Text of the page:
Did you know that expat children in France need to apply for a DCEM or Document de Circulation Pour Étranger Mineur? I didn’t!
After our first year in France, it was time to renew our Visa’s. Since you don’t actually get a new Visa, instead a Carte de Séjour, that poses a bit of a problem for kids. Only adults get a fancy residents card. So what about the kids? According the lady at the Préfecture, the kids didn’t need anything since they are residing here with their parents. We thought that was cool and went about our lives.
Fast forward to us trying to enter the Netherlands after a vacation in Ireland. Apparently, kids DO need paperwork saying they can come back into the EU. Thankfully, we weren’t given too much of a hard time. The customs officials just instructed us to get the kids documentation.
I was in a HUGE panic because we would be leaving for the States in less than 2 months, with plans to return to France after 7 weeks (well outside of the 90 day Schengen requirement). I found a sticky note on my original paperwork from when we first arrived in France and visited the OFII (French Office of Immigration and Integration). It said DCEM and a note that the kids could get this but it wasn’t a requirement. Apparently, it wasn’t a requirement at the time because they had a valid Visa! More research revealed that the DCEM allowed the kids to move freely throughout France and the Schengen Area. It appears they were okay to be in France, just couldn’t leave and return.
Although foreign children residing in France are not required to have a residence permit, they have to get a traveling document for foreign minors (DCEM). Foreign minors are persons under age 18 who are in France and not French nationals.
With this document, minors can provide proof that they legitimately reside in France when travelling outside France and can be readmitted, without a visa, to France or the Schengen Area. It must be accompanied with a valid passport.
The DCEM is valid for five years. It is renewable for minors who entered France with a long-stay visa. The parent must have one of several documents allowing them to legally reside in France. For us, this was our Carte de Séjour. Minors legitimately residing in France can apply for a residence permit when they reach the age of 18, special conditions apply.
How To Get a DCEM:
In Nice, we found it fairly easy to apply for the DCEM. There is a lot of paperwork required, so ensure you have all documents prior to filing the application.
You can get all the updated information and the application form online.
Download and print the application (Demande de TIR ou DCEM pour étranger mineur : cerfa N° 11203 02) and see the requirements (entré en France avec un Visa Long Séjour). Information is also on the form (première demande DCEM ou TIR) which are all listed on this website.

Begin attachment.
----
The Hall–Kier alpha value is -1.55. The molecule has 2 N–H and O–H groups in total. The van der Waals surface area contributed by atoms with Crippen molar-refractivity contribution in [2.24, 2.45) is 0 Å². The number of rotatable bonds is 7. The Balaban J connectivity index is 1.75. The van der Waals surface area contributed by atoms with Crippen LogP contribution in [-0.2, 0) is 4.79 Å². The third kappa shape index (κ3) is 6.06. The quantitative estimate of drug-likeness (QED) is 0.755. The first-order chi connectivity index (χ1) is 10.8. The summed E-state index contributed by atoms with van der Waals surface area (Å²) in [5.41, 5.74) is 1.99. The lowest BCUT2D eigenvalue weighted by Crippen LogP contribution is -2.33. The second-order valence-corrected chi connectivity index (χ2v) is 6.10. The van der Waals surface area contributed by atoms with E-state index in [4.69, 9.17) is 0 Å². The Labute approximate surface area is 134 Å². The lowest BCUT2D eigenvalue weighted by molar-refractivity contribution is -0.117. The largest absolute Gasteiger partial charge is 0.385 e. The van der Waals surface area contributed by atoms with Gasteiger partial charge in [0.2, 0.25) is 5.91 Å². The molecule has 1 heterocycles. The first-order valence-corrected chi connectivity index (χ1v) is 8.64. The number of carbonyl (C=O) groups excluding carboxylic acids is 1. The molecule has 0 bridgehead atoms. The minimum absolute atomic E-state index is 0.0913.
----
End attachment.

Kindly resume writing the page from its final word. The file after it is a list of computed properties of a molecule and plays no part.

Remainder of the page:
We took bus 9/10 to Préfecture in Nice. According to the website, we needed to arrive between 9 – 11am. Kids don’t have to be present for document drop-off, just pick up of the card.
On the website, look under “Demande” and put your zip code in the box under the section of “Lieu de depot” to find the place for filing near you. Once the options come up, click the bold Préfecture link and the location address, dates and times will be available. For Nice, I was instructed to visit “Préfecture-Alpes-Maritimes.”
– Completed application form – make sure to also have kids sign! Write in black ink and in all caps. Don’t forget French spelling for English locations such as country and state of birth.
– 2 recent passport sized pictures
– Copy of child’s passport
– Copy of parents passports
– Copy of Visa used to enter the country
– Copy of letter from school saying the kids attend (certificats de scolarité)
– Copy of domicile proof within 3 months such as an electric or cellphone bill (Justificatif de domicile)
– Copy of parents resident card – Carte de Séjour
– Copy of certified translated birth certificate (Acte de naissance)
– Copy of certified translated marriage license**
– Copy of previous card, if renewing
**The old requirements wanted the translated marriage license since we don’t have family books in the U.S. This isn’t on the current forms, but I included it with our package since I had the translated document.
Originals and photocopies of the documents are required. However, only the copies were needed during our visit. I would play it safe and bring the originals as well just in case they ask to see them. I had all the copies and the 2 photos paper clipped together to easily hand over with the originals kept separate.
After waiting in line at the Préfecture, the lady at the desk looked over our paperwork and we left. Easy peasy.
You will receive a letter in the mail to pick up your DCEM. We could go any weekday except Thursday between 9-11:30. Again, kids are required to be present, so they missed a day of school. The DCEM can take up to 3 months to be issued. We were lucky and received the letter in the mail within 2 weeks.
Bring the letter you received in the mail, 45€ stamps* (timbre fiscal) and parents ID (we brought passports). I also had the kids passports just in case.
The kids signed the cards then Derrick and I signed. The oversized cards were laminated and we were on our way. The kiddos are now legally allowed to move through France and the Schengen area for 5 years!
Again, here are your references links:
What was your experience getting the DCEM in France? Can you share other tips on how to get a DCEM?
*Please note that the required amount to obtain your DCEM and the required paperwork can vary by location and year. Please confirm what is required for your documentation at the time of submitting the application.
Don’t miss our Ultimate Guide to Family Travel in Nice!